Ranking the E3 Presentations: Who had the best?
The Electronic Entertainment Expo (E3) is a yearly event, where major software developers unveil brand new games and build hype towards them. But even if you’re launching exciting title after exciting title, an E3 conference is about more than just the games. Sony’s The Last of Us Pt. 2 will still wow, Spider-Man will still excite, and Death Stranding will continue to confuse gamers. Ghosts of Tsushima stuck out to me the most, with its beautiful visuals, and its brutal combat set during the first Mongol invasion.
Still, Sony’s conference was a little odd. The show randomly moved location in the middle of the show. Most of the games shown were graphically violent, or story-based, somewhat limiting the conference’s appeal. There was a minimal amount of hyping up new games. Even with its four main showings, I can’t say with conviction that Sony hosted the best conference.
So, who won E3?
Maybe I’m just surprised … and maybe I’m a fan of the ‘underdog’. Though Microsoft is certainly no slouch, Xbox morale was at an all-time low before their conference. The Xbox One has fallen far behind the PS4 in sales, even with the release of their powerful, 4K-capable console, the Xbox One X. We hadn’t seen a new Halo shooter in three years, or a Gears shooter in two, leaving the two biggest first-party franchises missing.
Now we have both, with Halo Infinite opening the event, and Gears of War 5 showing up midway through. Aside from that misguided Gears POP mobile game, most of the other 18 Xbox exclusives or 15 world premiere titles were incredible. It ended with a trailer for the highly-anticipated Cyberpunk 2077, a sudden surprise for most fans.
Best of all, they’ve assured people that Xbox will grow. They’ve introduced a new in-the-works game streaming technology. They’ve taken on several game studios as Microsoft properties. They even brought news of new hardware. That sheer amount of effort, in my opinion, will pay off, and help to repair the Xbox One’s image.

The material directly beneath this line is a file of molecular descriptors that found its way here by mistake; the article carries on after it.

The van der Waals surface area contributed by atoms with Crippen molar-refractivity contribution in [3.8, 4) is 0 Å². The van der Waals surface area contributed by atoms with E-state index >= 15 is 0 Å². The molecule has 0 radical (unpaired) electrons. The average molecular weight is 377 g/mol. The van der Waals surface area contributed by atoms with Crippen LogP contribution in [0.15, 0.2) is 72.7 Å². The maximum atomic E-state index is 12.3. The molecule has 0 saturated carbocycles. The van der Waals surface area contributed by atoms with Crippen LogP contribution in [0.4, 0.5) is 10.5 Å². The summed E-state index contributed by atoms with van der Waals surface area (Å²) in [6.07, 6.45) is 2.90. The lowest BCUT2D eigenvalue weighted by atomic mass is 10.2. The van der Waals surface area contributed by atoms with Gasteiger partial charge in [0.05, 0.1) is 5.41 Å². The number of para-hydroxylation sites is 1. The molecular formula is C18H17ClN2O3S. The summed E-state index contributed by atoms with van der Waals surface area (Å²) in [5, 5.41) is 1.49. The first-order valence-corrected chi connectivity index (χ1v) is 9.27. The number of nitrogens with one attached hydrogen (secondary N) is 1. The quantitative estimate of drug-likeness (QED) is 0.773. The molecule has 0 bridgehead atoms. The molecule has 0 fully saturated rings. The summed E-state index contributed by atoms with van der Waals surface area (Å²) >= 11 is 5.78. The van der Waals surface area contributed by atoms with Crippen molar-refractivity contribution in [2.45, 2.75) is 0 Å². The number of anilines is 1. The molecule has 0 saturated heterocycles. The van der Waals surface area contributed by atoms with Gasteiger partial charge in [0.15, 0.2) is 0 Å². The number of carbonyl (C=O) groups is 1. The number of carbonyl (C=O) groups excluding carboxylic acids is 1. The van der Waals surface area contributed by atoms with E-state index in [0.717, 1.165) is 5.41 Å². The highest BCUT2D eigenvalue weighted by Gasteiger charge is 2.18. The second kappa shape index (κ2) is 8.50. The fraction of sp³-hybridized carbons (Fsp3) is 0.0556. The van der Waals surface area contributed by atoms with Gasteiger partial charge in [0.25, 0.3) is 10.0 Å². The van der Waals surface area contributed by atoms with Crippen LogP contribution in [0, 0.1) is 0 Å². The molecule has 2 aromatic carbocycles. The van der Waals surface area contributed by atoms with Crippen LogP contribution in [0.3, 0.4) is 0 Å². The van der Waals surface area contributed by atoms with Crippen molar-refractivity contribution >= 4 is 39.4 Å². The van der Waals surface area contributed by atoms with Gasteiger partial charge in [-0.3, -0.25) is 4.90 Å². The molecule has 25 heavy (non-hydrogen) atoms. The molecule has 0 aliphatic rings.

What about everyone else?
Bethesda Studios was initially tied for being my favourite, unveiling hit after hit (The Elder Scrolls VI, Doom Eternal, Starfield, and so many more). Director of Bethesda Todd Howard worked well to hype up the audience and ease concerns about the online multiplayer of their biggest hit, Fallout 76. The cheering was indomitable, and everything worked … but unlike Microsoft, everyone knew it would. Microsoft held the conference that really took me by surprise.
Ubisoft’s had a strong showing, even if they aren’t one of the big three console developers (or Bethesda). The new Division game and Assassin’s Creed Odyssey look good, and I’m ecstatic at the new Beyond Good and Evil. I’m even interested to see what Ubisoft does with Starlink.
Nintendo wasn’t even a live conference – it was just a pre-recorded series of game announcements. It’s nice to see Reggie talking great games, but a live show is more energetic and exciting. Even as they showed new footage of Super Mario Party, and of course the upcoming Smash Bros Ultimate, I was not moved or shaken beyond ‘well, that’s cool.’
Who shouldn’t have even shown up?
When it comes to the worst conferences, it does come down to the games.
Square Enix’s conference was weak. Despite promises that this would be a new chapter for the developers, only two new games were shown. Trailers for Just Cause 4 and Shadow of the Tomb Raider did little to stir the audience. Moving on.
Last comes EA, unsurprisingly. Xbox had a minimum of embarrassing moments and blips, unlike EA, which had the awkward announcement of a new Star Wars game, Jedi: Fallen Order, and its strange ‘e-sports commentary’ on Command and Conquer Rivals, an upcoming mobile game that is being ripped to shreds by gamers online.
Only Unravel 2 and Sea of Solitude wowed me, especially Solitude, with its interesting mechanics and heartfelt presentation. Battlefield V was there, and it’ll undoubtedly be a hit for many. While Anthem looks fine, but I don’t agree with Bioware’s move to online multiplayer, or the skins you can purchase with real money. Bioware only does single-player exceptionally well, and offering purchasable skins is a waste of resources. I desperately want to be proven wrong about Anthem, but EA has a poor reputation, and their conference only solidified their lack of real originality.
-Sean Daniel email@example.com